It’s sod good

In light of this history, let us return to Drummond. Despite the visual signifiers of an old frontier ranch, including the log exterior of their home and the regular camera pans of the cattle range, Drummond and her family are not a socially isolated pioneer family. In fact, given her more than eight-million-dollar net-worth and the extravagant size of her family home, it is unlikely that Drummond alone is responsible for the domestic and care labor that keeps the family ranch in operation. White bourgeois domesticity has historically required the labor and service of others. Drummond’s staged performance of an archaic vision of white domesticity begs a question: What function does this kind of narrative play in our contemporary moment and why is it so popular?

Drummond’s version of frontier domesticity has gained traction because of the ideological work it does to reinforce normative white familial life centered in the home, especially during our particularly restive political moment. Inside the United States and in ongoing external wars, the projection of a sanctified domestic space serves to strengthen the political resolve of the majority of white Americans who view their normative home and familial structure as key to ongoing American supremacy the world over. As much as she dwells on the frontier, Drummond also signifies on The Donna Reed Show and the dominant media of the mid-twentieth century—another era in which the normative white familial ideal and the invigorated discourses of domesticity solidified and recalibrated in response to ongoing war abroad and the internal political struggles galvanized by mid-century social movements.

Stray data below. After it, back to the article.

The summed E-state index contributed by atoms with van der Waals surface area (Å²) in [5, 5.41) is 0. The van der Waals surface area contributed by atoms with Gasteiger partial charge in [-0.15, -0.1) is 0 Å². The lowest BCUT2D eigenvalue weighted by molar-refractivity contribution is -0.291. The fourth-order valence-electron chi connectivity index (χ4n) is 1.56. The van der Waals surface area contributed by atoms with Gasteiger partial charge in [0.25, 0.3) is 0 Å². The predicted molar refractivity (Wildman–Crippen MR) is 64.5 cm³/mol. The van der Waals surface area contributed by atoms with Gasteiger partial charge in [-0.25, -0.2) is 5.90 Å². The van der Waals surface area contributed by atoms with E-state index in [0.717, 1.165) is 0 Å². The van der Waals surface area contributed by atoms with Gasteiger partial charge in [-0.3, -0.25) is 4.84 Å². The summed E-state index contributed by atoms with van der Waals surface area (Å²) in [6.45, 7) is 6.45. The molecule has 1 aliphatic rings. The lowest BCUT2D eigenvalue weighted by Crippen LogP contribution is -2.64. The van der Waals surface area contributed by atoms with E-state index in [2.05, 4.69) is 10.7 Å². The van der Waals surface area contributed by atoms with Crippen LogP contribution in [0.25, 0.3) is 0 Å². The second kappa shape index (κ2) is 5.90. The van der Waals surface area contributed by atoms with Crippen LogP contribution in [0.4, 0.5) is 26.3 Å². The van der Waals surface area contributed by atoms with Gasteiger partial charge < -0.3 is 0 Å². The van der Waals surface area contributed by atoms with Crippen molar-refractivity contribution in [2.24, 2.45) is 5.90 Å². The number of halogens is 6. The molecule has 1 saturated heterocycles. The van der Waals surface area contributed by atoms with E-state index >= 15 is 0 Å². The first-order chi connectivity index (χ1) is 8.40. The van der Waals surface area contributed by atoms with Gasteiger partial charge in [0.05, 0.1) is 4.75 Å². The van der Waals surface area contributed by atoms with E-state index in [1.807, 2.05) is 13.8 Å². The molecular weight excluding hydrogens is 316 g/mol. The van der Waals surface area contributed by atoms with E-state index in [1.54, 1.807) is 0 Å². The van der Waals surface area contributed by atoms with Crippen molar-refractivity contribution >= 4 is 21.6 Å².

There are inherently violent tendencies toward normalization embedded in Drummond’s. Although unintended, these are what have helped to sustain the “Pioneer Woman” brand for a decade, as the comments to the July 2017 post attest. Echoing the sentiments of previous commenters on Drummond’s post, which lauded Drummond’s good child rearing, Teri T. responded, “Your kids are learning so many life lessons. Great Parents. No snowflakes in your family.” Although Terri T. is not explicit, this commenter glorifies the role Drummond takes as a “great parent” especially because it will prevent her children from being “snowflakes” which, according to Urban Dictionary, is used popularly to describe “extremist liberals that get offended by every statement and/or belief that doesn’t exactly match their own.” In the era of multiple internal political challenges and unending war abroad, Drummond’s brand, and others like it, that signify on classic Americana serve as a boon for white majoritarian politics anchored in a vision of feminine domestic sanctity and the projections of virile white masculine power externally.  Drummond’s brand, for all intents and purposes, is the kid glove over Donald Trump’s iron fist.

J.T. Roane is assistant professor of Women’s, Gender, and Sexuality Studies at the University of Cincinnati. He is also part of the University’s urban futures cluster. Roane’s work is broadly concerned about matters of geography, sexuality, and religion in relation to Black communities and he is at work on a manuscript titled Dark Agoras: Insurgent Black Social Life and the Politics of Place in Philadelphia.

[1] I was introduced to Jackson’s work by historian Elizabeth Blackmar.